Sales tax hike may be ‘hard to swallow’
Information about Idaho’s new 6 percent
sales and use tax rate is available on the Idaho State Tax Commission’s Web site
or on the state of Idaho’s home page at
www.state.id.us . Click on
the "New Sales/Use Tax Rate!" link on either site to find a question and answer
section that deals with the rate increase. The link also leads to a new 6
percent rate bracket chart, which is designed to help retailers determine how
much tax to charge on sales.
Retailers and others with questions
about the sales and use tax rate increase can also call the Tax Commission at
The law also changes the use tax rate
to 6 percent on items first used in Idaho on or after May 1, if sales tax was
not paid when the item was purchased and no exemption applies.
The Tax Commission sent rate increase
information and 6 percent rate bracket charts to more than 51,000 retailers over
By GREGORY FOLEY
Express Staff Writer
Starting Thursday, Wood River Valley
residents and visitors can expect to pay a little more for just about
everything, from fishing flies to French fries.
Gov. Dirk Kempthorne signed a law Friday,
April 25, that raises Idaho’s sales tax from 5 percent to 6 percent, beginning
The increase is expected to raise about
$160 million, more that three-fourths of the estimated $200 million shortfall
expected in the 2003-2004 budget. It was passed after weeks of bitter debate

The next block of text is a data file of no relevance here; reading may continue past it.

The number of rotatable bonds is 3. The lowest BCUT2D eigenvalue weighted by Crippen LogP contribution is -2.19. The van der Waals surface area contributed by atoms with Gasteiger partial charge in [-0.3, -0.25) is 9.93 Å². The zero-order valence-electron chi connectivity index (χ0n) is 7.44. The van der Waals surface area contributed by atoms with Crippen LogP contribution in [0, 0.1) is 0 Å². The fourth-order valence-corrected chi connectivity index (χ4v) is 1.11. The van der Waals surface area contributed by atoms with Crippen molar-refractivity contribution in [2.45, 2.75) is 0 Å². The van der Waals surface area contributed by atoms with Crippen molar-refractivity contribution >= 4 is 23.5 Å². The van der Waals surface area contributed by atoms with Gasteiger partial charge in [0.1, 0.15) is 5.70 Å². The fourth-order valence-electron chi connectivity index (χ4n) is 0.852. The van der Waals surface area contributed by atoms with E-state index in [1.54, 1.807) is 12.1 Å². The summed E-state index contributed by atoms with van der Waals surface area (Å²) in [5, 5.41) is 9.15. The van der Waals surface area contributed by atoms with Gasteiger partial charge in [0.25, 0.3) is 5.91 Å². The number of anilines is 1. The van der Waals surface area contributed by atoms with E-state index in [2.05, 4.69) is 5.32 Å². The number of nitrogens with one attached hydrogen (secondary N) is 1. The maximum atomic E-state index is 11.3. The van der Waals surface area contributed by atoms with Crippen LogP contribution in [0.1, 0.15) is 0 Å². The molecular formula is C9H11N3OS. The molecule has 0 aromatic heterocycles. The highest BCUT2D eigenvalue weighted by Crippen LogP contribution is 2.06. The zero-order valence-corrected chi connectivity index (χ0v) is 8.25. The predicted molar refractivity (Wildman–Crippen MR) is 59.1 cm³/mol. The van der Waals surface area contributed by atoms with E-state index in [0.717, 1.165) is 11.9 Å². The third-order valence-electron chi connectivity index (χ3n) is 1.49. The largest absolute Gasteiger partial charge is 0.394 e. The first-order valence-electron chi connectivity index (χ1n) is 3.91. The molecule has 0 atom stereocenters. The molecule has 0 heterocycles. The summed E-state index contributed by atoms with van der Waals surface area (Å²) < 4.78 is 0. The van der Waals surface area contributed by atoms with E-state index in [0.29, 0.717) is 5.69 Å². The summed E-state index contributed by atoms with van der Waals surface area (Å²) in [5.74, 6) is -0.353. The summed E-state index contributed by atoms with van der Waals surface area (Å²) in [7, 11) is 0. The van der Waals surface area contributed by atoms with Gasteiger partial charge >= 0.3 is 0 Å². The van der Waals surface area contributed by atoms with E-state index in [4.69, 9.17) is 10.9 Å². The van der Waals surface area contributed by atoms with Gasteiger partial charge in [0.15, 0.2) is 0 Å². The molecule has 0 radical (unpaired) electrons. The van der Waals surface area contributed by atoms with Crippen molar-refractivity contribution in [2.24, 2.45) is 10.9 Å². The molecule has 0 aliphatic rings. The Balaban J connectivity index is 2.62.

among lawmakers in a record long legislative session.
The new law means retail businesses all
over the state will rush to change their cash registers and computers to meet
the May 1 deadline.
Bart Davis, partner in Backwoods Mountain
Sports in Ketchum, said administering the change will not be difficult.
"For us, it’s going to be easy," he said.
"We’ll just change one screen on the computer and it’s done."
However, Davis said he believes the tax
hike could have a negative effect on business, particularly because most local
businesses in Ketchum and Sun Valley charge local-option taxes in addition to
the state sales tax.
"Certainly, it will affect business," he
said. "Taxes are going to go up to 7 percent in Ketchum. That’s getting up
there. I think we’ll have some customers who might consider it, especially when
making larger purchases."
Overall, the sales tax increase will bring
taxes on retail sales in Ketchum—including a 1 percent LOT—to 7 percent. In Sun
Valley, taxes on retail sales—including a 3 percent LOT—will jump from 8 percent
to 9 percent.
For lodging, taxes will increase from 9
percent to 10 percent in Ketchum, including a 2 percent LOT and a 2 percent
state "bed tax." In Sun Valley, lodging taxes will increase from 10 percent to
11 percent, including a 3 percent LOT and the state bed tax.
Carol Waller, executive director of the
Ketchum-Sun Valley Chamber and Visitors Bureau, said the state sales tax
increase could be hard on local businesses, many of whom are already suffering
from a below-average winter season. "I think the one thing that everybody is
surprised with is that it was so soon," Waller said. "Unfortunately, it is
coming on the heels of a rather soft year."
Waller said the tax hike is "hard to
swallow" for many local businesses that have been fighting the negative impacts
of a lagging economy and overall downturn in travel for the last two years.
However, she said, overall, she did not
expect the increase to inflict significant damage to the local economy.
The tax-increase legislation started out
as a half-penny increase in the House but was increased to one cent in the
(The Associated Press contributed to this